School of Athens

After he had been welcomed very affectionately by Pope Julius, Raphael started to paint in the Stanza della Segnatura a fresco showing the theologians reconciling Philosophy and Astrology with Theology, in which are portraits of all the sages of the world shown disputing among themselves in various ways. The original name of the fresco actually isCausarum Cognitio (Knowledge of Causes) but it is called School of Athens from a 17th century guidebook.

The School of Athens was painted by the 27 year old Raphael (Raffaelo) Sanzio (or Santi) for Pope Julius II (1503-1513). In 1508 the young native of Urbino had been recommended to Julius II by Donato Bramante, the pope's architect, and also a native of Urbino. So enthusiastic was the pope when he saw the fresco that Raphael received the commission to paint the entire papal suite. The Stanza della Segnatura was to be Julius' library, Bibiotheca Iulia, which would house a small collection of books intended for his personal use. The Fresco of Raphael's School of Athens is a masterpiece of Art. However we do not know all details of the persons who are depicted. Giorgio Vasari and others have suggested nearly all Greek philosophers and ancient scientists can be found here. Unfortunately Raphael did not leave any personal notes on this work but some of the persons can be identified. The work shows that Raphael was an educated person, had some knowledge of Greek philosophy and science. We can consider “The School of Athens” as a “ visualization of knowledge”.

Plato and Aristotle as Central Figures walking in a peripatetic manner through the Lyceum. A one-point (linear) perspective is used, one method to show 3-D objects on a 2-D surface. Lines which appear to go away from the viewer meet at a single point on the horizon, the so called vanishing point. The perspective is such that this point is between Plato and Aristotle stressing the importance of these two persons. To an almost equal distance between Plato and Aristotle we have Euclid and Pythagoras. Many believe that the hand gestures of Plato and Aristotle (in the center of the painting) denote two ways of doing metaphysics. Plato points to the heavens–Aristotle to the earth. If look closely, Plato is holding a book: Timaeus, one of his most celestial and abstract dialogues. Aristotle is holding his Nichomachean Ethics, a rather terrestrial treatise.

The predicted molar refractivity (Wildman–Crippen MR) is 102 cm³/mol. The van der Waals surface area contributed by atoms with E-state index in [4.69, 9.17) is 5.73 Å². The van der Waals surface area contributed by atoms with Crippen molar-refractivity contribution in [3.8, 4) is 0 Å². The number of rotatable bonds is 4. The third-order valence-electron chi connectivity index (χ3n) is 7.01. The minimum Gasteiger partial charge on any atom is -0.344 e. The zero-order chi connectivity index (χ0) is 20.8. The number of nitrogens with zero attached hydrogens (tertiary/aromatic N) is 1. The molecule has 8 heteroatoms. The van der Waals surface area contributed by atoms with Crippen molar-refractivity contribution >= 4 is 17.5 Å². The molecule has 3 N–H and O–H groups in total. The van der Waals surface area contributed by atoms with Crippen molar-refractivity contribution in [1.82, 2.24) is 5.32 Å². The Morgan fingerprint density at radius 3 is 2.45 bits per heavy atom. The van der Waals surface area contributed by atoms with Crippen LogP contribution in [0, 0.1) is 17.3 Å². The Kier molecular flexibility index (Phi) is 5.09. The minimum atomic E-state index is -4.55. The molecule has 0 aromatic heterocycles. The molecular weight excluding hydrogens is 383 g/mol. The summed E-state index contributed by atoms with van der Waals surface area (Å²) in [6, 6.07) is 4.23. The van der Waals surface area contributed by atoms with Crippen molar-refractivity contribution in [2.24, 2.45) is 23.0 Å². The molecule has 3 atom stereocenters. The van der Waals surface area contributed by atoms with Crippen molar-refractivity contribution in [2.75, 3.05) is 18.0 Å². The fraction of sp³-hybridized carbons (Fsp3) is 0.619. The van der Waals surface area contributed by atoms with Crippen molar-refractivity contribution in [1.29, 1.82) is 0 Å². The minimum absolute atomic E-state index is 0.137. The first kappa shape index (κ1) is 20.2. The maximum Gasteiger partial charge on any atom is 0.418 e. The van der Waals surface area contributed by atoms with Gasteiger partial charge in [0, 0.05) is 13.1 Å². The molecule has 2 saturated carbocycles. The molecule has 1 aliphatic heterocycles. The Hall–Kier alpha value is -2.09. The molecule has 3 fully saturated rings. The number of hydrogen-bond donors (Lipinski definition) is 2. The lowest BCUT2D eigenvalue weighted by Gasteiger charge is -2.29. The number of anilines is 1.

Notice how the series of concentric circles from the vaults, beginning with the outermost semi-circle of the Stanze arch in front, culminates in the inner circle around the heads of Plato and Aristotle. The circle is an ancient symbol of perfection: therefore these circles, and especially the inmost one, represent the mind of God, which encompasses the minds of both philosophers. This is a neo-Platonic and somewhat mystical idea of God which was circulating in Italy in Raphael's day. Moreover, Raphael and his friends were members of a philosophical circle in Rome that was intent on reconciling the philosophies of Plato and Aristotle, whose differences threatened to persist into the Renaissance, dividing the moderns as they had the ancients. Florence, for example, was then a hotbed of Platonism, whereas Milan was proud of its Aristotelian worldliness and encyclopaedic collection of scientists and engineers. And it is still said that everyone is born either a Platonist or an Aristotelian.




In the right foreground are concentrated two groups. An absorbed group of students huddles around the stooped figure of Euclid (or maybe Archimedes), who is demonstrating some geometric proposition with a pair of compasses upon a slate. Behind him, in yellow robes, stands the Greek astronomer and geographer Ptolemy, holding his globe of the earth. Behind him is the Persian astronomer and philosopher Zoroaster, holding a sphere of the fixed stars. Just to the right of these two is Raphael himself, [the only figure in the School of Athens] who gazes directly back at the viewer.